I want to see the UK learn from this but going even further, for example, by:
- Continuing to reduce emissions and conserve heritage sites, but shifting to prioritise community engagement, working more closely with agencies involved in natural environment, place-making, engineering and sustainable economics.
- A drive towards contextualisation, so that artefacts and knowledge are more dynamically placed into an ecosystem of landscape, biodiversity and human economics.
- A redefinition of audiences as communities of interest, groups of people who need to learn and solve problems.
This sounds difficult. It will be difficult. But there is a momentum building up here, with conferences and training coming up in March and June, including the Museum-ID event ‘Towards Greener Museums: Sustainability & Environmental Strategies’. Maybe we can pull together at this time to respond as the global situation demands.
This week Nick Griffin, the leader of the British National Party, was allowed for the first time to appear on BBC Question Time. For non-UK readers, the BNP is an all-white, far right party which promotes sending non-whites (especially muslims) ‘home’ and which has denied the Holocaust. In June this year, the BNP won three council seats and two European Parliament seats, with Griffin representing the North West of England. A shocking poll in 2006 showed that 59% of UK people share their views on immigration, although they don’t all vote BNP. As we come up to Remembrance Day, many of those 59% people will be wearing poppies to remember the war against unthinkable fascism, without thinking of the irony.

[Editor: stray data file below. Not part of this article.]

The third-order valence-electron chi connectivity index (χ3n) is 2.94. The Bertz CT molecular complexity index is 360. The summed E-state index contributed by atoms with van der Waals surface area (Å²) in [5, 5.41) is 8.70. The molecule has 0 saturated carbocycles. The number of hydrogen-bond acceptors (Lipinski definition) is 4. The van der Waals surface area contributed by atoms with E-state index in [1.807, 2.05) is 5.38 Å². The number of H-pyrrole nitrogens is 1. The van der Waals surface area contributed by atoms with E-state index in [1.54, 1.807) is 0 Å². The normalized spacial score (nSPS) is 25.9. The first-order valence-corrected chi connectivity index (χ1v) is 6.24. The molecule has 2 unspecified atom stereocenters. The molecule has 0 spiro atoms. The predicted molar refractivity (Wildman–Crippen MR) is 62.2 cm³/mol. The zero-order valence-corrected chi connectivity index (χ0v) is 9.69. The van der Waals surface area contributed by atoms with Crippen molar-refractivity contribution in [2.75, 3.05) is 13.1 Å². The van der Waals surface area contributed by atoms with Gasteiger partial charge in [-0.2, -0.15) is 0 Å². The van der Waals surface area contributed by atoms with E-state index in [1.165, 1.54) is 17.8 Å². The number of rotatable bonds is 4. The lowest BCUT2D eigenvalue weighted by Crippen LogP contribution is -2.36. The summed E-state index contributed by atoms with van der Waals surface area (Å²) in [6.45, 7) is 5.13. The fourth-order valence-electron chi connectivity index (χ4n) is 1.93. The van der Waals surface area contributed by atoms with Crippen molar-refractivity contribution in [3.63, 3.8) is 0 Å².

In response to Griffin on Question Time there has been a lot of Twitter action. Quite a lot of comments were about the role of cultural learning and museums in changing the hearts & minds of those 59%. @51m0n (Simon Berry of the Cola Life project) tweeted: “In Anne Franks’ House. Harrowing. Nick Griffin where are you?” @KevAdamson suggested Griffin should go on ‘Who Do You Think You Are?’
The realisation that so many share these views, or versions watered down by blithe ignorance, has thrown into sharp focus the purpose of proposals for the transformation of the museums sector. These proposals under the Open Culture banner are about driving digital inclusion into communities and harnessing the digital for cultural participation. Put like that, it sounds a little uncompelling, more than a little perhaps. But when you look at the context, the urgent need for co-operation and problem-solving in communities, and when you have experienced of the power of museum learning and engagement, the success of the proposal seems essential.